MK Dons manager Karl Robinson hopes chairman Pete Winkelman will one day be able to appreciate his achievements after the "stick" he has had.
Winkelman, who was heavily influential in the controversial move of Wimbledon FC to Milton Keynes in 2003, has been granted freedom of the borough.
MK Dons are playing second-tier football for the first time this term.
"I'd like to think he can have one day when he can sit down, relax and take in what he's achieved," said Robinson.
"It's been quite a remarkable journey, filled with criticism, obstacles, joyous occasions, three trophies.
"But more so the stick that he's taken, some say rightly, (but) some say he's proved a point now and everyone should move on."
|The road to MK Dons|
|January 2001: Wimbledon first announce that they are considering moving to Milton Keynes|
|May 2002: The move, which angers Wimbledon fans and is opposed by the Football Association, is approved by an independent panel|
|May - June 2003: Wimbledon finish 10th in Division One - now the Championship - and then go into administration|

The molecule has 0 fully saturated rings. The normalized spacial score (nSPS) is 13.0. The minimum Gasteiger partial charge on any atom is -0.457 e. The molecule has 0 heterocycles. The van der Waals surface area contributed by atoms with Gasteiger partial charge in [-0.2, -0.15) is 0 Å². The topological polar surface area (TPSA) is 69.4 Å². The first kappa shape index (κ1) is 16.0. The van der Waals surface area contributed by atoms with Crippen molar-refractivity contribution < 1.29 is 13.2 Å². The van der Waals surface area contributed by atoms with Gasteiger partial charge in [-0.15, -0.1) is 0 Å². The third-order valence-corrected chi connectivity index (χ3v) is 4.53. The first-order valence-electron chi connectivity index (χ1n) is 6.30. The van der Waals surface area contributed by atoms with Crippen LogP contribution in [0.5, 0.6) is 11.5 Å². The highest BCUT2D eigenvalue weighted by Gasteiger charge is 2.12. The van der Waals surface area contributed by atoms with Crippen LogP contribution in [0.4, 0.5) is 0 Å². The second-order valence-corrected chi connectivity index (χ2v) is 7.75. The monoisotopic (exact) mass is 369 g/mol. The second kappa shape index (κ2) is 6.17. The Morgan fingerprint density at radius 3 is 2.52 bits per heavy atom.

|September 2003: 5,639 watch the first game at Milton Keynes|
|March - April 2003: Winkelman's takeover bid is accepted by creditors|
|June 2004: Football League approves name change to Milton Keynes Dons FC|
|August 2007: All trophies won by Wimbledon FC handed to the London Borough of Merton|
Winkelman also led the consortium to build the 30,000-capacity Stadium:MK, which will also host three Rugby World Cup games this October.
"What he's done for the city of Milton Keynes is quite remarkable and for him to be honoured is testament to all the hard work, all the sleepless nights and money he's spent," added Robinson.
"He's a great person and I owe most of what I have to him. We're proud of him from the management staff and the players, we're proud of his achievements."